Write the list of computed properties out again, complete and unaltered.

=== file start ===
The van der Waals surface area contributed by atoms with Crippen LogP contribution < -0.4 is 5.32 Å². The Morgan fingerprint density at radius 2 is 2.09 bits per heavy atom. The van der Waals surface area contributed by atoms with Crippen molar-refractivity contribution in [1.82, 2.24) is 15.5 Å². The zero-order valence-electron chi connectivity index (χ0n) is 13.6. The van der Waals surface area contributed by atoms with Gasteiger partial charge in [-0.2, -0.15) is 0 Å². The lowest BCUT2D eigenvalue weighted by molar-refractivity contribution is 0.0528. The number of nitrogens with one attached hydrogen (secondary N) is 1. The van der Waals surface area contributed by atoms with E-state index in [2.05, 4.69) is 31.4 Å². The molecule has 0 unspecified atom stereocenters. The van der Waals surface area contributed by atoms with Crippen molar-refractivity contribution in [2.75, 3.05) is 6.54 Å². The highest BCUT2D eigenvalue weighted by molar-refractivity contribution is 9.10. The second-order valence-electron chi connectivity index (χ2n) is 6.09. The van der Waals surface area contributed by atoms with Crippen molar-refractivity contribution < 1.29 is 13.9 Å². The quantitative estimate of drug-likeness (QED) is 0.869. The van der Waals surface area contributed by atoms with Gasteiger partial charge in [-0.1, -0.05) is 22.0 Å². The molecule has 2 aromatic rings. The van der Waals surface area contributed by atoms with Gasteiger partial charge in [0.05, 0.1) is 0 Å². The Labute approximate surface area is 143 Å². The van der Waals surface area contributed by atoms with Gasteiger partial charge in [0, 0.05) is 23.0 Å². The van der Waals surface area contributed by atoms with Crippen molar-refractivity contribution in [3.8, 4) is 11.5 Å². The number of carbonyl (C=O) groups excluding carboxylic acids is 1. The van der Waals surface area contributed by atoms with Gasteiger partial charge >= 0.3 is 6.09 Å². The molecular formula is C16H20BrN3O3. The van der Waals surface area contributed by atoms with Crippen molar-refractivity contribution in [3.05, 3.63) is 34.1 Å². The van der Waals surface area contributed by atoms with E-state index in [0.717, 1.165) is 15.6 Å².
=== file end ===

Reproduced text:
The van der Waals surface area contributed by atoms with Crippen LogP contribution < -0.4 is 5.32 Å². The Morgan fingerprint density at radius 2 is 2.09 bits per heavy atom. The van der Waals surface area contributed by atoms with Crippen molar-refractivity contribution in [1.82, 2.24) is 15.5 Å². The zero-order valence-electron chi connectivity index (χ0n) is 13.6. The van der Waals surface area contributed by atoms with Gasteiger partial charge in [-0.2, -0.15) is 0 Å². The lowest BCUT2D eigenvalue weighted by molar-refractivity contribution is 0.0528. The number of nitrogens with one attached hydrogen (secondary N) is 1. The van der Waals surface area contributed by atoms with E-state index in [2.05, 4.69) is 31.4 Å². The molecule has 0 unspecified atom stereocenters. The van der Waals surface area contributed by atoms with Crippen molar-refractivity contribution in [2.75, 3.05) is 6.54 Å². The highest BCUT2D eigenvalue weighted by molar-refractivity contribution is 9.10. The second-order valence-electron chi connectivity index (χ2n) is 6.09. The van der Waals surface area contributed by atoms with Crippen molar-refractivity contribution < 1.29 is 13.9 Å². The quantitative estimate of drug-likeness (QED) is 0.869. The van der Waals surface area contributed by atoms with Gasteiger partial charge in [-0.1, -0.05) is 22.0 Å². The molecule has 2 aromatic rings. The van der Waals surface area contributed by atoms with Gasteiger partial charge in [0.05, 0.1) is 0 Å². The Labute approximate surface area is 143 Å². The van der Waals surface area contributed by atoms with Gasteiger partial charge in [0, 0.05) is 23.0 Å². The van der Waals surface area contributed by atoms with Crippen molar-refractivity contribution in [3.8, 4) is 11.5 Å². The number of carbonyl (C=O) groups excluding carboxylic acids is 1. The van der Waals surface area contributed by atoms with Gasteiger partial charge >= 0.3 is 6.09 Å². The molecular formula is C16H20BrN3O3. The van der Waals surface area contributed by atoms with Crippen molar-refractivity contribution in [3.05, 3.63) is 34.1 Å². The van der Waals surface area contributed by atoms with E-state index in [0.717, 1.165) is 15.6 Å².